£20000 - £25000 per annum + OTE £40,000 + Car + Pension: SThree: SThree are a ...

SThree: Trainee Recruitment Consultant

£20000 - £25000 per annum + OTE £35K: SThree: We consistently strive to be the...

Day In a Page

Isis in Iraq: Yazidi girls killing themselves to escape rape and imprisonment by militants

'Jilan killed herself in the bathroom. She cut her wrists and hanged herself'

Yazidi girls killing themselves to escape rape and imprisonment
Ed Balls interview: 'If I think about the deficit when I'm playing the piano, it all goes wrong'

Ed Balls interview

'If I think about the deficit when I'm playing the piano, it all goes wrong'
He's behind you, dude!

US stars in UK panto

From David Hasselhoff to Jerry Hall
Grace Dent's Christmas Quiz: What are you – a festive curmudgeon or top of the tree?

Grace Dent's Christmas Quiz

What are you – a festive curmudgeon or top of the tree?
Nasa planning to build cloud cities in airships above Venus

Nasa planning to build cloud cities in airships above Venus

Planet’s surface is inhospitable to humans but 30 miles above it is almost perfect
Surrounded by high-rise flats is a little house filled with Lebanon’s history - clocks, rifles, frogmen’s uniforms and colonial helmets

Clocks, rifles, swords, frogmen’s uniforms

Surrounded by high-rise flats is a little house filled with Lebanon’s history
Return to Gaza: Four months on, the wounds left by Israel's bombardment have not yet healed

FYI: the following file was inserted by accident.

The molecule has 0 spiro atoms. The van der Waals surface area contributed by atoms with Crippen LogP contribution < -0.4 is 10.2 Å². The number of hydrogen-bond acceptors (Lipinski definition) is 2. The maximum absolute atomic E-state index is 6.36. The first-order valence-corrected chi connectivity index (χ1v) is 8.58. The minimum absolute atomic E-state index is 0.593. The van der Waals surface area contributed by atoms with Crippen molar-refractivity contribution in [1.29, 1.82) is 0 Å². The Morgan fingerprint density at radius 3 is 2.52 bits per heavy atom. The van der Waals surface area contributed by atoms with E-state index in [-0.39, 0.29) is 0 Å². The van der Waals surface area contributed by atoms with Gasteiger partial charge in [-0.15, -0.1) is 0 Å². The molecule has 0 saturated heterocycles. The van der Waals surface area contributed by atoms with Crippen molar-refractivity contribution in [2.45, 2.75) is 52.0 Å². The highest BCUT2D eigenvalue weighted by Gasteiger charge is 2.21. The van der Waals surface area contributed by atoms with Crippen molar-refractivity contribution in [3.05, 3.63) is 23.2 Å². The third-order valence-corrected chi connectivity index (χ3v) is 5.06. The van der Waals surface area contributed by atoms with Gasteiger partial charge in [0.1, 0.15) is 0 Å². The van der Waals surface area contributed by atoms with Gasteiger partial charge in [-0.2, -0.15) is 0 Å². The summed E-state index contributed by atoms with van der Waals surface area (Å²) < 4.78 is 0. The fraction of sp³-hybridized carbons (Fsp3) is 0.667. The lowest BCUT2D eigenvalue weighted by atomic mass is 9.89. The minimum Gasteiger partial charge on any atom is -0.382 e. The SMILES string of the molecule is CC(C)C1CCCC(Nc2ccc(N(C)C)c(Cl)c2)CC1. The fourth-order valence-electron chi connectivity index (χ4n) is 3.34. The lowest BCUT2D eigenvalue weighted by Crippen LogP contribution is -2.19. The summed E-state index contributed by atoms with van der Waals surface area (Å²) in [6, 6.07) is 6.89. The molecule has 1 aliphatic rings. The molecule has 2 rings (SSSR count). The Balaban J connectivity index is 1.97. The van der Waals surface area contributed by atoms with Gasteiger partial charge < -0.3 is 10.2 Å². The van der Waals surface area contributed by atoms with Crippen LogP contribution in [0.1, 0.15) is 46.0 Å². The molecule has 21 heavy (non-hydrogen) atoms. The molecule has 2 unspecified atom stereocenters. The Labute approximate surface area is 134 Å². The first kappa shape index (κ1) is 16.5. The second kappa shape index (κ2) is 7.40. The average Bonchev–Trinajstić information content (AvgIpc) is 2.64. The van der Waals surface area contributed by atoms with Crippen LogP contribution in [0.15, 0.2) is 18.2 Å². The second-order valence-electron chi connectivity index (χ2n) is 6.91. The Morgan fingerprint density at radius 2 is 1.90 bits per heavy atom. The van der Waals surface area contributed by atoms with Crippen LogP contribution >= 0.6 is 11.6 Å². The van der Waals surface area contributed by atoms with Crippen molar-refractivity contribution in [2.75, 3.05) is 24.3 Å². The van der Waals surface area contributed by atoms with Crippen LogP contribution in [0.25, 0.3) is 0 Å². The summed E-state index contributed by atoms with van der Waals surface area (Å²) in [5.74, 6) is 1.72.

Four months after the bombardment, Gaza’s wounds are yet to heal

Kim Sengupta is reunited with a man whose plight mirrors the suffering of the Palestinian people
Gastric surgery: Is it really the answer to the UK's obesity epidemic?

Is gastric surgery really the answer to the UK's obesity epidemic?

Critics argue that it’s crazy to operate on healthy people just to stop them eating
Homeless Veterans appeal: Christmas charity auction Part 2 - now LIVE

Homeless Veterans appeal: Christmas charity auction

Bid on original art, or trips of a lifetime to Africa or the 'Corrie' set, and help Homeless Veterans
Pantomime rings the changes to welcome autistic theatre-goers

Autism-friendly theatre

Pantomime leads the pack in quest to welcome all
The week Hollywood got scared and had to grow up a bit

The week Hollywood got scared and had to grow up a bit

Sony suffered a chorus of disapproval after it withdrew 'The Interview', but it's not too late for it to take a stand, says Joan Smith
From Widow Twankey to Mother Goose, how do the men who play panto dames get themselves ready for the performance of a lifetime?

Panto dames: before and after

From Widow Twankey to Mother Goose, how do the men who play panto dames get themselves ready for the performance of a lifetime?
Thirties murder mystery novel is surprise runaway Christmas hit

Thirties murder mystery novel is surprise runaway Christmas hit

Booksellers say readers are turning away from dark modern thrillers and back to the golden age of crime writing
Anne-Marie Huby: 'Charities deserve the best,' says founder of JustGiving

Anne-Marie Huby: 'Charities deserve the best'

Ten million of us have used the JustGiving website to donate to good causes. Its co-founder says that being dynamic is as important as being kind
The botanist who hunts for giant trees at Kew Gardens

The man who hunts giants

A Kew Gardens botanist has found 25 new large tree species - and he's sure there are more out there